5. “Minority Report” should have stayed dark fiction of PK Dick. Institutionalized paranoia and self-fulfilling prophecy do nothing for true safety. Things like “Carnivore” are the same cloth. I have never been less proud of what too many are claiming to do for patriotism than developments like this. (It also shows stupidity can be bipartisan)

    • 4. So, Jussie Smollett would rather the police had NOT fully investigated his alleged assault and hate crime??? They should have just put the report in a lower desk drawer and gone out for coffee and doughnuts? Every race hustler would have been on that like white on rice. Sorry Jussie and Jussie’s lawyers, I think we’ve got a new legal aphorism: You take the investigation of your fabricated hate crimes as you find them. It will be appearing in the hornbooks soon! Might even be dubbed The Smollett Rule! You’ll be immortal!

      • Someone probably thinks they were really clever to force this into a ‘damned if you do, damned if you don’t’ to skate out of responsibility. The sad truth about buydgets is if this investigation puts the budget in the hole, there won’t be the money or inclination to investgate an actual crime.

        That’s wht he should be on the hook, he’s harming future victims!

  7. 5 “House Democrats, you may recall, as well as Hillary Clinton, wanted to use such lists to restrict citizens from purchasing guns.”
    And they still do, with dem-controlled states, cities, and leftist groups making their own mini-lists of Republicans, NRA members, etc. to decide who gets unfavorable government scrutiny and/or harassment.

  8. #3

    What is the time frame on this?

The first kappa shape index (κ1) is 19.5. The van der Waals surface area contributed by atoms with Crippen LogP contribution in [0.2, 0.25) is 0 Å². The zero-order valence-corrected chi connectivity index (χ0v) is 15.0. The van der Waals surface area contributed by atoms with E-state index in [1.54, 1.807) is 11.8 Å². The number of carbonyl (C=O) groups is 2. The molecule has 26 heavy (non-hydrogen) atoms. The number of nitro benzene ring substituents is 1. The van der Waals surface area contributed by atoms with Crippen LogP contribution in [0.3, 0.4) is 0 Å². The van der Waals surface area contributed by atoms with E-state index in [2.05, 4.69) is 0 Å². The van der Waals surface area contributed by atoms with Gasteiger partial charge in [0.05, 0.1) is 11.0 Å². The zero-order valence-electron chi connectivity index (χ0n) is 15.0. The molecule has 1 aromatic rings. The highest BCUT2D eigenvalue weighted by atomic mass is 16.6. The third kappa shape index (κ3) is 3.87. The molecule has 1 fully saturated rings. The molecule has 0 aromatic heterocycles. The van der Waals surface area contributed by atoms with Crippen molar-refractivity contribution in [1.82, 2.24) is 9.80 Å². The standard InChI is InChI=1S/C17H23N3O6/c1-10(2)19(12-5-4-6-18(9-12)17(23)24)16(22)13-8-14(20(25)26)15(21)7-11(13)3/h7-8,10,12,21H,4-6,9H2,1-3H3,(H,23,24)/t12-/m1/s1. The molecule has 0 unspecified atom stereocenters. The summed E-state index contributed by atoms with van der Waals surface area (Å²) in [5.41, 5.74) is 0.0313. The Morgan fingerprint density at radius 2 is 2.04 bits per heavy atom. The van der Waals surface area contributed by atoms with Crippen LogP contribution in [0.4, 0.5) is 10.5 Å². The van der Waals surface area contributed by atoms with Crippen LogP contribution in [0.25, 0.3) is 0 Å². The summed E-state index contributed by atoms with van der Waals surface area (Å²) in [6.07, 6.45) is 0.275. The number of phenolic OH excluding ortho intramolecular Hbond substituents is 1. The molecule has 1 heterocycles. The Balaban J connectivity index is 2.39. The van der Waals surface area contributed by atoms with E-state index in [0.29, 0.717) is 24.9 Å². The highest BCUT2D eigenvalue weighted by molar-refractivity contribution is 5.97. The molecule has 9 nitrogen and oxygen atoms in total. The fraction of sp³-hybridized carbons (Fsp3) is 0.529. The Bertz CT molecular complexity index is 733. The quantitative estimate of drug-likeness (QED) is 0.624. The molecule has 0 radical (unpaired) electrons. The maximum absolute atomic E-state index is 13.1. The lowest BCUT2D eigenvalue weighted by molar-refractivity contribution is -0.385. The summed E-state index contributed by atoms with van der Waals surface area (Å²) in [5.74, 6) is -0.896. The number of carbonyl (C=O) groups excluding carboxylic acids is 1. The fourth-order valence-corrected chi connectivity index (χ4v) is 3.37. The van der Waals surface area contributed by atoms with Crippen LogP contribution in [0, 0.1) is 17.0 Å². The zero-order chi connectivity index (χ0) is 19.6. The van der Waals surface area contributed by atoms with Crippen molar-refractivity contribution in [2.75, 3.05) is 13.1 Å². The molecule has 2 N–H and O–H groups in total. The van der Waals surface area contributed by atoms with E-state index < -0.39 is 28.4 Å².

We caught these miscreants now, and will punish them for this because this is vandalism and will presumably go to great efforts to clean this off.

    Sometime between 1500-1400 BC (depending on how you date Hatshepst’s reign), a disgruntled Egyptian dissatisfied with the woman Pharaoh’s reign etched a very crude image of her being raped on a rock wall. We presume this was equally unethical, but now is a matter of archaeological record and would never try to clean the vandalism off.

    Sometime after the construction of Hadrian’s wall, a bored Roman soldier (as bored soldiers are apt to do) scribbled a poorly depicted penis at his assigned post. Certainly unethical and to be cleaned. But not now.

    When does vandalism pass from “should be cleaned” into “should be preserved”?

    • I believe the answer lies with what does the substrate represent. If it is just the side of any cliff then it is no worse than grafitti on any old wall. However if the substrate represented an eons old geologic formation the grafitti is sacreligious.

      There are petroglyphs on some paleolithic caves on France that modern people have added their tags. This is an abomination and I would love to see a judgement that required them to make their homes available for other taggers.

      • I’m willing to accept “surface of the vandalism” as being a factor, but not a definitive one.

        I would assume that had an ancient Egyptian vandalized a unique geological formation, we’d still preserve his vandalism in the modern era for it’s archaeological significance.

  9. Spent Sunday touring Antietam. Even though I have lived the last 25 years less than 10 miles from the battlefield national park I never spent much time there. Perhaps if people that find these places booorrrring would simply stand quietly and just imagine the thoughts and fears of the soldiers who faced off against each other as they looked upon the fallen. Was the reason they stood in this place of death and destruction worth the cost they might ask themselves. Was the battle to preserve state soveriegnty (to most of the CSA soldiers) as important as living? Did the issue of slavery and emancipation galvanize New York regiments of the Union forces to be willing to abandon their families to fight for others they don’t know or was it for some other purpose?